Coca-Cola has been named the world’s worst plastic polluter for the third year in a row, followed by fellow non-movers PepsiCo and Nestle.
An annual audit by environmental group Break Free From Plastic collected almost 350,000 pieces of plastic from 55 countries, finding that Coca-Cola products – including brands Fanta and Sprite – were by far the most common branded plastic found.
Pieces of plastic featuring Coca-Cola’s branding were found at all but four of the 55 sites inspected, totalling 13,834 pieces of plastic waste.
Coca-Cola’s plastic waste was more than the combined total from the second and third most common brands found, Nestle (8,633) and PepsiCo (5,155).
An annual audit by environmental group Break Free From Plastic collected almost 350,000 pieces of plastic from 55 countries, finding that Coca-Cola products – including brands Fanta and Sprite – were by far the most common branded discarded plastic litter. Pictured: A Coca-Cola bottle on a beach in Plymouth, UK [File photo]
Greenpeace Southeast Asia said it was unsurprising that these mammoth brands were the worst offenders three years in a row.
‘These companies claim to be addressing the plastic crisis yet they continue to invest in false solutions while teaming up with oil companies to produce even more plastic,’ Abigail Aguilar, Plastics Campaign Regional Coordinator, Greenpeace Southeast Asia, said in a Break Free From Plastic press release.
‘To stop this mess and combat climate change, multinationals like Coca-Cola, PepsiCo, and Nestle must end their addiction to single-use plastic packaging and move away from fossil fuels’.
On Tuesday, Greenpeace activists protested outside Nestle’s Vevey, Switzerland headquarters.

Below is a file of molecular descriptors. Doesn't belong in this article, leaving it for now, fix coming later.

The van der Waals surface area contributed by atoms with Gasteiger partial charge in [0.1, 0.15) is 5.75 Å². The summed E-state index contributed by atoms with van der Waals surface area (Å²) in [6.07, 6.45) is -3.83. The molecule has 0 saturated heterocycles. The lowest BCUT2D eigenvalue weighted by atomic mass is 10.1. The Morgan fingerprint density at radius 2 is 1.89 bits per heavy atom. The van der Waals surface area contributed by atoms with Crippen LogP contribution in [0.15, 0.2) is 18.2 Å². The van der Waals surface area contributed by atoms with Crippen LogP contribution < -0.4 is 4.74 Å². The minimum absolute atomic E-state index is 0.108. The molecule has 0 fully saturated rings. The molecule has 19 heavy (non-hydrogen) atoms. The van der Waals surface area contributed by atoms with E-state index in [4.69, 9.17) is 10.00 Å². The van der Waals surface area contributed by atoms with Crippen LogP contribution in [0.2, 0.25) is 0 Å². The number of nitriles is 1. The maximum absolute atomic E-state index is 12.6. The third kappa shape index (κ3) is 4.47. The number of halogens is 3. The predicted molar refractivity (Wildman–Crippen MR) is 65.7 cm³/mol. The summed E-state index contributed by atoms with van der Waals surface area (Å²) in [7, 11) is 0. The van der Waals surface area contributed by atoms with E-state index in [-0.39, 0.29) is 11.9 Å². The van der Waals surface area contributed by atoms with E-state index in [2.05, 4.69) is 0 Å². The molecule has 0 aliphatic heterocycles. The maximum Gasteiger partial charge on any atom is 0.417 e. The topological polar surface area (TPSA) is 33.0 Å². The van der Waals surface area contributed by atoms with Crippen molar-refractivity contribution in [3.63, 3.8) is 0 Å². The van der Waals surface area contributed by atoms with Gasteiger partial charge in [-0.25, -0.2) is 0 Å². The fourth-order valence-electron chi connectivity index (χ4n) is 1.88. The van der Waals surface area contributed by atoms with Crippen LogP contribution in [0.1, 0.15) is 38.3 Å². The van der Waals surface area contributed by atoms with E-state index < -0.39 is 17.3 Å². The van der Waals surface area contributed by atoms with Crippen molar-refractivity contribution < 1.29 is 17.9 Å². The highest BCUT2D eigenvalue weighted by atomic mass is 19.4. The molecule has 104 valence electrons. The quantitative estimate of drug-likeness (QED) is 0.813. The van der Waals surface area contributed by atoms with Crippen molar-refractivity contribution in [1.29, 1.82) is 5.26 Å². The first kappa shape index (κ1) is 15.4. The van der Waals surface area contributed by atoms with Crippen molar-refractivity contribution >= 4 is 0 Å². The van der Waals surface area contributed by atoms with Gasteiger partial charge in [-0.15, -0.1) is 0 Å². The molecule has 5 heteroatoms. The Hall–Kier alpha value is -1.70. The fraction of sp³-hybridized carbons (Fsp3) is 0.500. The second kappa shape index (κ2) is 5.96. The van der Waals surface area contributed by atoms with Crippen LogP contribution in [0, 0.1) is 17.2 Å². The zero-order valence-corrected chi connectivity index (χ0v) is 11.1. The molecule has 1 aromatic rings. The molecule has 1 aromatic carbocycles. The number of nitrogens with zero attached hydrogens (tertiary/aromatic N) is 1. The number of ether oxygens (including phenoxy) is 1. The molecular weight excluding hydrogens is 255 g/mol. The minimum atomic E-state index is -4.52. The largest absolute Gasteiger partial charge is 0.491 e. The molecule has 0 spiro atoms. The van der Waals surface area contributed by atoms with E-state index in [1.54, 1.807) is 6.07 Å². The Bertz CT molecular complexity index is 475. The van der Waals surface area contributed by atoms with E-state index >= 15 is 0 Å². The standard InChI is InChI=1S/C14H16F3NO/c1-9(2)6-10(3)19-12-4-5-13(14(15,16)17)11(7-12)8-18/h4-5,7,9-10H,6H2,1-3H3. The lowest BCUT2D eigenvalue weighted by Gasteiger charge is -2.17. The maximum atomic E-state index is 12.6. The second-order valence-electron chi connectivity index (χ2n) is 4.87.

They delivered a huge model of the brand’s logo of a bird and its chick in a nest but had stuffed the nest with plastic waste.
On Tuesday, Greenpeace activists protested outside Nestle’s Vevey, Switzerland headquarters. They delivered a huge model of the brand’s logo of a bird and its chick in a nest but had stuffed the nest with plastic waste
Greenpeace activists protest outside Nestle’s headquarters on Tuesday after a damning report named the company among the world’s top three plastic polluters
Break Free From Plastic enlisted the help of 15,000 local volunteers to survey plastic waste found at beaches, parks and on city streets in countries including Colombia, South Korea, Tanzania and Spain.
Of the 346,494 pieces of plastic waste collected, 63% were marked with an identifiable brand. More than 5,000 different brands were identified in the audit.
Emma Priestland, Break Free From Plastic’s Global Corporate Campaigns Coordinator said that single-use plastics, which are used then discarded, remain a major concern.
‘We need to stop plastic production, phase out single-use and implement robust, standardised reuse systems,’ she said.
‘The world’s top polluting corporations claim to be working hard to solve plastic pollution, but instead they are continuing to pump out harmful single-use plastic packaging.
‘Coca-Cola, PepsiCo, and Nestle should be leading the way in finding real solutions’.
Despite recycling efforts, vast tonnes of plastic waste continues to end up in landfill, the ocean or an incinerator. Pictured: Refuse, including recyclable plastic waste, at a dumpsite on the outskirts of a Cambodian city in November [File photo]
A Coca-Cola spokesperson told The Independent that the company was ‘making progress’ with regards to plastic waste, including introducing bottles with 100% recycled plastic into 18 of its markets.
‘Globally, we have a commitment to get every bottle back by 2030, so that none of it ends up as litter or in the oceans, and the plastic can be recycled into new bottles,’ the spokesperson said.
PepsiCo said packaging had ‘no place in the environment,’ adding that the company was aiming to cut its use of single-use plastic by 35% over the next five years.
‘We have a multi-faceted approach to drive both immediate and long term progress – reducing the plastic we use, increasing recycling rates and building an economy for recycled material,’ a spokesperson told The Independent.
Nestle are yet to comment on the report.
Plastic production comes at a huge environmental cost. Made from fossil fuels, plastic products are then manufactured, distributed and purchased by consumers.
Even with recycling efforts, vast tonnes of plastic waste continues to end up in landfill, the ocean or an incinerator.
According to data included in Break Free From Plastic, only 9% of plastic ever produced has been recycled.